In 1966, Yves designed the first of his now famous ’Le Smoking’, a smoking suit for women. It seems like an obvious wardrobe staple nowadays, but back then, putting a woman in a tuxedo, in men’s clothes, was groundbreaking. In 1968, he caused a storm with the transparent blouse worn on bare skin. In 1969, it’s the mid-calf length, generally considered unattractive. He was also one of the first couturiers to design for very thin women and to integrate elements of street style into his ready-to-wear.
The last years
Saint Laurent’s importance in the French landscape and in the collective psyche is such that 300 of his most iconic clothes were shown prior the 2008 World Cup final at the Stade de France in Paris. 1998 was a year of change for the Saint Laurent label. In June, he passed on the creative direction of Yves Saint Laurent Rive Gauche, the ready-to-wear label created in 1966 that initiated the trend for prêt-à-porter. The label was managed by Alber Elbaz and then eventually by Tom Ford.
The end of Yves’ reign at his fashion house is slightly tainted. The Nineties were just not his decade. He had become the type of couturier he loathed in his youth, dressing the establishment. In his last years as a designer, Saint Laurent had failed to evolve with his time. His final collection, in 2002, was mainly a retrospective. Staged at the Pompidou Centre, the temple to modern art, it was colourful, elegant and full of references to his previous work. It included a patchwork coat, with his beloved ‘Love’ motive, which read ‘Love me forever, or never’.
And then there is art. The art he collected, the art that inspired him. Saint Laurent’s art collection was sold by Christies for an impressive total of £333 million at the end of February 2009, a record for a private collection. Many of Yves’ fashion collections were witty takes, more or less literally, on oeuvres d’art.
The 1965 Mondrian collection, with its iconic, often copied but never equalled, shift dress was inspired by the painter’s compositions.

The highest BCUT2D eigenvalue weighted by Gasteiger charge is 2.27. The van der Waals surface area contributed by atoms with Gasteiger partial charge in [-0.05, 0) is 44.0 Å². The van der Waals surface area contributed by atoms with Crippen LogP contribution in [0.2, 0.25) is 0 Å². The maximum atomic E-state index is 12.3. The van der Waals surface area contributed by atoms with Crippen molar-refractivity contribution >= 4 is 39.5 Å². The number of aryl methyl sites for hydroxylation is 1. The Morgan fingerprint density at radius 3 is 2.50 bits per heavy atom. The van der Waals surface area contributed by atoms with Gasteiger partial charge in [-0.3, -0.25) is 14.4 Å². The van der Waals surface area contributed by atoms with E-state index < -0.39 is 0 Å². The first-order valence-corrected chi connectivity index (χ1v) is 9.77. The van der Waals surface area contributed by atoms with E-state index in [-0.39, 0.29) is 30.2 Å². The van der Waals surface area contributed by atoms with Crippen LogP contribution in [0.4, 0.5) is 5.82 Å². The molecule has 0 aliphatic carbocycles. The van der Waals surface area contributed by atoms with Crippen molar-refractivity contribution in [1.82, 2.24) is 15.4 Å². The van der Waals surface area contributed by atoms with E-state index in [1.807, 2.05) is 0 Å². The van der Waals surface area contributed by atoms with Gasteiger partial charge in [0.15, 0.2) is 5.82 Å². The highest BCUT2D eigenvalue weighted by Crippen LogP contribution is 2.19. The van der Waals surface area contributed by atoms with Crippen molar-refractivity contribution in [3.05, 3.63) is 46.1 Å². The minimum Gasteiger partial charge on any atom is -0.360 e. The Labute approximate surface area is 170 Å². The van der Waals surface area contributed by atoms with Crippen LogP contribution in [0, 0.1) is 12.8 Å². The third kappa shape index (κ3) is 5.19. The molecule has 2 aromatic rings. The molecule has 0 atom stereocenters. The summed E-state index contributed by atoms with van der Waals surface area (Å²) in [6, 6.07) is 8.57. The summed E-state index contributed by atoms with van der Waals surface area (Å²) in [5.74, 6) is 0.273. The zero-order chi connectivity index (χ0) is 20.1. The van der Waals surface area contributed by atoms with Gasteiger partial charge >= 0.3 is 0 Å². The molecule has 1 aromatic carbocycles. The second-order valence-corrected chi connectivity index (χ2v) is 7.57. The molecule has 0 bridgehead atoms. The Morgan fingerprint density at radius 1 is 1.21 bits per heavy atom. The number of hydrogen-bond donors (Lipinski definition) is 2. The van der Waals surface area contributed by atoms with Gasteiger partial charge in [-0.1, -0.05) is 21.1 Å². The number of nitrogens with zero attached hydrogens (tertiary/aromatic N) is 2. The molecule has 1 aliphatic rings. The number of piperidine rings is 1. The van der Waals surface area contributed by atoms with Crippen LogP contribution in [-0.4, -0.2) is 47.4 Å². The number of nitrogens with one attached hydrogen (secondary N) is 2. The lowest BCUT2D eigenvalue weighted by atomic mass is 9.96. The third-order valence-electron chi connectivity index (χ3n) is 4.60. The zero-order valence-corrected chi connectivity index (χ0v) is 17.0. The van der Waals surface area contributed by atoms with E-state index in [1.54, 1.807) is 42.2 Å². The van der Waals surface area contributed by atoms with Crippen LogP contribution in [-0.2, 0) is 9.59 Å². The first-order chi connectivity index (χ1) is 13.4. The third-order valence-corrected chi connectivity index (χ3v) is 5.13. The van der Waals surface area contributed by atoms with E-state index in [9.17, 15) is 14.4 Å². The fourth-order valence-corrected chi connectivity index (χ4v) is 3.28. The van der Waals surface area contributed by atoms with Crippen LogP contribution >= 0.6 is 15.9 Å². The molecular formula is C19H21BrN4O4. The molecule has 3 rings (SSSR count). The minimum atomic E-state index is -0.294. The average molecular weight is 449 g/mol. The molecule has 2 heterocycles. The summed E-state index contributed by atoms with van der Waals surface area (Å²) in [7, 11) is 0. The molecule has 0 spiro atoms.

Then there was the Autumn/Winter 1979 Picasso collection, a reflection on the angular shapes and motives of the painter. In 1988 Saint Lauren used iris prints and sunflowers, as seen in Van Gogh paintings and Lessage embroideries. There have also been nods to Braque, the cubists, Andy Warhol and Roy Lichtenstein.
Travels also had a huge influence on Saint Laurent’s collections. Born in Algeria, he discovered Marrakesh in 1967. Of the city, he said it was “an endless source of inspiration, and I always dream about its unique colours, my dream is in blue”. His ashes were scattered in Morocco.
No biography of Yves Saint Laurent would be complete without mention of Pierre Bergé, the other force behind the YSL label, and Yves’ companion for 50 years. Bergé has always been the business man, the marketing genius, who convinced possible investors of the potential of the couture house.
Today Bergé is chairman of the Fondation Pierre Bergé-Yves Saint Laurent, which aims to “conserve the 5000 Haute Couture garments and the 15 000 accessories, sketches and assorted objects that bear witness to 40 years of Yves Saint Laurent’s creativity”. The foundation also organises regular exhibitions, both in-house in Paris and around the world, making sure that Saint Laurent’s legacy will live on for many generations to come.